Brain P-gp and Inflammation in People With Epilepsy
This study is currently recruiting participants.
Verified April 2013 by National Institutes of Health Clinical Center (CC)
Information provided by:
National Institutes of Health Clinical Center (CC)
First received: August 8, 2012
Last updated: May 23, 2013
Last verified: April 2013
Show Detailed Description
- The brain is protected by a barrier that keeps toxins in the blood from reaching the brain. However, this barrier can also keep useful medications from reaching the brain. P-glycoprotein (P-gp) is a brain protein that is part of the blood-brain barrier. The level of P-gp is higher in people with epilepsy than in people without epilepsy. These different levels of P-gp may explain why some people have seizures that do not respond well to medications. Researchers want to see if P-gp can affect the response to epilepsy medications.
- Epilepsy may also be associated with brain inflammation. Researchers also want to look at the part of the brain affected by epilepsy to see if inflammation is present.
- To see if P-gp can affect the response to epilepsy medications.
- To see if inflammation is present in the part of the brain affected by epilepsy.
- Individuals between 18 and 60 years of age who have temporal lobe epilepsy. We plan to study some patients whose seizures are well controlled by drugs, and some whose seizures are not controlled.
- Healthy volunteers between 18 and 60 years of age.
- This study requires four or five visits to the NIH Clinical Center over the course of a year. The visits will be outpatient visits and will last from 2 to 5 hours.
- Participants will be screened with a physical exam and medical history. Blood and urine samples will be collected.
- All participants will have two positron emission tomography (PET) scans. The scans will take place during different visits. Different drugs will be used in each scan. One drug will be used to temporarily block the effect of P-gp in the brain. The other drug will show areas of inflammation in the brain.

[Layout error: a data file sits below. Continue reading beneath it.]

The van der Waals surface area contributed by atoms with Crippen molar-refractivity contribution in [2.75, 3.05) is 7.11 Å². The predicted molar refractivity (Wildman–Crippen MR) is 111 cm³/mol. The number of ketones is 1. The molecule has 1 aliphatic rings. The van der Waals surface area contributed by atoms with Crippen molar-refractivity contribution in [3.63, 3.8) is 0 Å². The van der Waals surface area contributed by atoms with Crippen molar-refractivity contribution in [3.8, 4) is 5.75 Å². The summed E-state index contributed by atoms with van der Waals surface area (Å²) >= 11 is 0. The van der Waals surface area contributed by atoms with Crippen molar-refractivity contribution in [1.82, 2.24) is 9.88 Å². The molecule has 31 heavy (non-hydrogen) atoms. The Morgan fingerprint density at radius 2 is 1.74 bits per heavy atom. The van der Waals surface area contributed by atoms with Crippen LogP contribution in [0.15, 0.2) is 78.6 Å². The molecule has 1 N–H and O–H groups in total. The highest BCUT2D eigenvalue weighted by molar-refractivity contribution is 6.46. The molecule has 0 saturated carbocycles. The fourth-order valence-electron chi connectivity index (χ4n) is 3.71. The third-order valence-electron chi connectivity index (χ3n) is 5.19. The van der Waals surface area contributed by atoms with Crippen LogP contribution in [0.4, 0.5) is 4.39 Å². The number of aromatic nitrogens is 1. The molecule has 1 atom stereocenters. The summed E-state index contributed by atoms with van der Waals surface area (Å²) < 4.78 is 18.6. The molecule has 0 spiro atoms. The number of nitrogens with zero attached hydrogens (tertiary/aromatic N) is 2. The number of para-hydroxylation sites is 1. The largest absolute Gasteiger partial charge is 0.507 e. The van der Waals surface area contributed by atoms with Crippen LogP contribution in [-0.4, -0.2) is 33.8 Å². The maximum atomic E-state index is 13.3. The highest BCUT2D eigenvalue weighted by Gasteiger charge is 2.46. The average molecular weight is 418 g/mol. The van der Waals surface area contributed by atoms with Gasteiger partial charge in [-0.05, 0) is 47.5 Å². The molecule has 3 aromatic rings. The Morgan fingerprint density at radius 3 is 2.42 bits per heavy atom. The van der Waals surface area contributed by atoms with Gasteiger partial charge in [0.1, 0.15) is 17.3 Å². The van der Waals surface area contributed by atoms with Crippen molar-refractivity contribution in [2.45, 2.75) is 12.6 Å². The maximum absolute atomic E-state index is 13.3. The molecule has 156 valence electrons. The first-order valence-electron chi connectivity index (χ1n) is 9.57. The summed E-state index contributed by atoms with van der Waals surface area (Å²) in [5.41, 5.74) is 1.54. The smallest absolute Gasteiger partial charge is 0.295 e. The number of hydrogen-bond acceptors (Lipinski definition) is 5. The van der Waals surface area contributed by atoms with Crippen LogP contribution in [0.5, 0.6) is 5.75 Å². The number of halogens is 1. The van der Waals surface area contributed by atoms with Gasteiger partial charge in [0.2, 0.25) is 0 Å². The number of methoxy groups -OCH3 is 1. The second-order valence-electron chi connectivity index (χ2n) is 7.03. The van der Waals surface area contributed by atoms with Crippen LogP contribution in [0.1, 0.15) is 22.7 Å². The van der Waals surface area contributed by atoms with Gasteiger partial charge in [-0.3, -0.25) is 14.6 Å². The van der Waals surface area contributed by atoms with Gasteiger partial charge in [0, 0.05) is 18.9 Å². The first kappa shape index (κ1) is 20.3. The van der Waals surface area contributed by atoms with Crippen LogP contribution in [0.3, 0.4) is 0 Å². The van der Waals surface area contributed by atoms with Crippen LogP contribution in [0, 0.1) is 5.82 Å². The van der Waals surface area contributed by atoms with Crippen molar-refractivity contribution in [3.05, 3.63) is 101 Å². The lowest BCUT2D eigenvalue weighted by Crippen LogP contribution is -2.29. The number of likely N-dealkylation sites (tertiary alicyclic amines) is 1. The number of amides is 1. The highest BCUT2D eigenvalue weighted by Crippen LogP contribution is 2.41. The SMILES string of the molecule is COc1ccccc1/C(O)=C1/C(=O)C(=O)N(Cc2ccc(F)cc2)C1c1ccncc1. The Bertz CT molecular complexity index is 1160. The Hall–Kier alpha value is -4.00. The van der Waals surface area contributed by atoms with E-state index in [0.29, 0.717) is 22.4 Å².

- Participants with epilepsy will have a third PET scan. This scan will also look at P-gp activity in the brain. However, it will not use the drug that blocks the effect of P-gp.
- All participants will also have one magnetic resonance imaging scan. This scan will help show brain function.
|Study Design:||Time Perspective: Prospective|
|Official Title:||Positron Emission Tomography Measurement of Neuroinflammation and P-glycoprotein in Localization-Related Epilepsy|
Resource links provided by NLM:
Genetics Home Reference related topics: autosomal dominant partial epilepsy with auditory features pyridoxal 5'-phosphate-dependent epilepsyU.S. FDA Resources
Further study details as provided by National Institutes of Health Clinical Center (CC):
Primary Outcome Measures:
- A secondary goal is to determine if inhibiting P-gp with tariquidar results in increased concentrations of anti-epileptic medications into the CSF, as a surrogate marker for increased penetration of these medications into the central nervous sys...
|Study Start Date:||July 2012|
Contacts and Locations
Please refer to this study by its ClinicalTrials.gov identifier: NCT01663545
|Contact: Patricia M Reeves-Tyer, R. EEG T.||(301) firstname.lastname@example.org|
|Contact: William H Theodore, M.D.||(301) email@example.com|
|United States, Maryland|
|National Institutes of Health Clinical Center, 9000 Rockville Pike||Recruiting|
|Bethesda, Maryland, United States, 20892|
|Contact: For more information at the NIH Clinical Center contact Patient Recruitment and Public Liaison Office (PRPL) 800-411-1222 ext TTY8664111010 firstname.lastname@example.org|
Sponsors and Collaborators
|Principal Investigator:||William H Theodore, M.D.||National Institute of Neurological Disorders and Stroke (NINDS)|